Each week, Metro Times rounds up must-see performances by metro Detroit's own.
Mic Phelps and the Plug
Detroit’s Mic Phelps might try to tell you that he is a heavily decorated Olympian swimmer, but that would be a lie. (That’s Michael Phelps.) He is, however, a poet, rapper, comedian, father, speaker, and self-described “humble servant of the dictionary.” While he often performs solo accompanied by nothing more than a microphone, the Detroit emcee and pianist will be leading his soul and jazz band the Plug for a soulful take on his non-Olympic swimmer stylings. Chavis Chandler is also on the bill.
Mic Phelps and the Plug will perform at 8 p.m. on Thursday, April 25, at Detroit Shipping Co.; 474 Peterboro St., Detroit; 313-462-4973; detroitshippingcompany.com. Tickets are $8.
It’s been a hot minute since we’ve heard from Ohtis. The band that has wrestled with death and resurrection — almosts and near-maybes — has made what has been dubbed as somewhat of a miraculous reemergence with its long-awaited debut LP, Curve of Earth. Described as both sparse and confessional, Curve of Earth follows the same seemingly curvaceous trajectory that brought bandmates Samuel Swinson, Adam Pressley, and Nate Hahn to the point of its release. To help celebrate Ohtis’ album release are Double Winter and Metro Times’ 2019 band to watch, Career Club.
Ohtis' album release begins at 8 p.m. on Thursday, April 25, at UFO Factory; 2110 Trumbull St., Detroit; facebook.com/ufofactorydetroit. Tickets are $10.
While none of the members of Screcha Mabecka may be new to the scene (in fact, they might as well be considered well-seasoned) together drummer Max Bauhof, guitarist Brett Lucas, and Cliff Bell’s regular and organist Evan Mercer are just a few months into the release of their debut self-titled EP. Though it consists of five cover songs — among them Wilson Pickett’s “In the Midnight Hour” and Richard Groove Holmes’ “Red Onion” — Screcha Mabecka infuses its own blend of organ funk, soul, jazz, and boogaloo.
Screcha Mabecka will perform at 8 p.m. on Thursday, April 25, at Cliff Bell's; 2030 Park Ave., Detroit; 313-961-2543; cliffbells.com. Tickets are $10.
The 28th Annual Detroit Music Awards
Of course, it’s an honor just to be nominated, but let’s be real — winning a Detroit Music Award is pretty fucking cool, too. The annual awards show is now in its 28th iteration and will dole out more than 70 awards in 11 musical categories. This year’s performers include Frankie Ballard, Mike Skill of the Romantics & friends, and Shortly (another previous Metro Times artist to watch pick), as well as an Aretha Franklin Gospel tribute led by Carl B. Phillips and friends, and a Motown tribute by the Mosaic Youth Theatre of Detroit. Longstanding Ann Arbor folk outfit the RFD Boys, as well as advocate and poet John Sinclair, will be honored with 2019’s distinguished achievement awards, and Big City Rhythm & Blues Magazine will also be recognized for its contributions.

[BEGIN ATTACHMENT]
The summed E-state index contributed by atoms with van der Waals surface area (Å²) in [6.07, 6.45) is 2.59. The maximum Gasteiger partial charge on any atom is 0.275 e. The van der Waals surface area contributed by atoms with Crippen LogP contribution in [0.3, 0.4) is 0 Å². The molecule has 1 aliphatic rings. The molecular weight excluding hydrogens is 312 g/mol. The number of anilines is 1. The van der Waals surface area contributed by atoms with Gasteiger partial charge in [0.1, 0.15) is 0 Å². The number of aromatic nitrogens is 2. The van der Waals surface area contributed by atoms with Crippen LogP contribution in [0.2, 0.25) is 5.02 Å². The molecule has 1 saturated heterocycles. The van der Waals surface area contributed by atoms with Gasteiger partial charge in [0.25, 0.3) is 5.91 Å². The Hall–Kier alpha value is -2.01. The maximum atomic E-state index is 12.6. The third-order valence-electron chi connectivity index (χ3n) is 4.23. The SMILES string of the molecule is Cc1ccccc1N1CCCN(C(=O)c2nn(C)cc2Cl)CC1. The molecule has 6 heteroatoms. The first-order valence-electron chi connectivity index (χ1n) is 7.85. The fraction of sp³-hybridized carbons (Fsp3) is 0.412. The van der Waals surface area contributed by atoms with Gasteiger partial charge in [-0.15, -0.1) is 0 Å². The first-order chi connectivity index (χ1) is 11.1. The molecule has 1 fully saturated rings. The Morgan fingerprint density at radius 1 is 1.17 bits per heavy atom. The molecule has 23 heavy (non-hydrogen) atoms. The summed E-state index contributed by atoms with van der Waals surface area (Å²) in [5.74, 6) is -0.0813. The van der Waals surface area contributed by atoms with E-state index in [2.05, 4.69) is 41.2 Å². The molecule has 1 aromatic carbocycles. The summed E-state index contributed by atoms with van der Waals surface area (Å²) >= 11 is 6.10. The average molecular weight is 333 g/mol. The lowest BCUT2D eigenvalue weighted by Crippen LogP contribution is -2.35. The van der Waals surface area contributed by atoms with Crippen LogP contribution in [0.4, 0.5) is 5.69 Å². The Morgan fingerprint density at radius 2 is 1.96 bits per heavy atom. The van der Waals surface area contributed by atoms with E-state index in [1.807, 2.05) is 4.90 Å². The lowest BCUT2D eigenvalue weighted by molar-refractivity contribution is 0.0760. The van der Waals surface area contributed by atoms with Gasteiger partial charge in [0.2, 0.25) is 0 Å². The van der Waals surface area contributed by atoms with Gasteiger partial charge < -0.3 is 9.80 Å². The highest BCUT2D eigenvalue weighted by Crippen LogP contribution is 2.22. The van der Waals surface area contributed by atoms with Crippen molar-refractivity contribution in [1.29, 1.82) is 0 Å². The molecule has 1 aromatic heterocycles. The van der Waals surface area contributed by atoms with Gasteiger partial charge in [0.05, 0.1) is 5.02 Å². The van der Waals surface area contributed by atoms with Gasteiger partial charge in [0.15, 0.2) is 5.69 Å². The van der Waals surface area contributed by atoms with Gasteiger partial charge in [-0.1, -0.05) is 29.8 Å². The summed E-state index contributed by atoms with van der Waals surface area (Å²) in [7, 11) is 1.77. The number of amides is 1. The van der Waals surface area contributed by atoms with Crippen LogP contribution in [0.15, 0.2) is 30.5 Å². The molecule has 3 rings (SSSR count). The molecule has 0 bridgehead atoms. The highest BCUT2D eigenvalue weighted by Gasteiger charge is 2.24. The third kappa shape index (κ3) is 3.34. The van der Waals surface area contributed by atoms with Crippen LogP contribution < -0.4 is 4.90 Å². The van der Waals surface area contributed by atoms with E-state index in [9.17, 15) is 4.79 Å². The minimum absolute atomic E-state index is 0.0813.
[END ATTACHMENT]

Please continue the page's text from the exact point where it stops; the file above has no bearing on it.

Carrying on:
The 28th Annual Detroit Music Awards begins at 7 p.m. on Friday, April 26, at the Fillmore; 2115 Woodward Ave., Detroit; 313-961-5451; detroitmusicawards.net. Tickets start at $25.
Death with Timmy’s Organism
Death is forever. Nearly 50 years after brothers David, Dannis, and Bobby Hackney formed an unassuming and incredibly raw rock ’n’ roll band as teenagers, they are now internationally revered as punk legends and luminaries. Largely inspired by fellow Detroit rockers MC5, the Stooges, and Alice Cooper, Death created what we now refer to as proto-punk and are celebrating an important anniversary. Ten years ago, the world got hip to Death’s seminal LP, ...For the Whole World to See, a good 35 years after it was released thanks to a reissue from Chicago indie label Drag City. Death will perform as part of a special celebratory string of performances, and invites fellow give-no-fucks punks of Timmy’s Organism as support.
Death wsg Timmy's Organism will perform at 7 p.m. on Sunday, April 28, at Deluxx Fluxx; 1274 Library St., Detroit; deluxxfluxx.com. Tickets are $20-$25.
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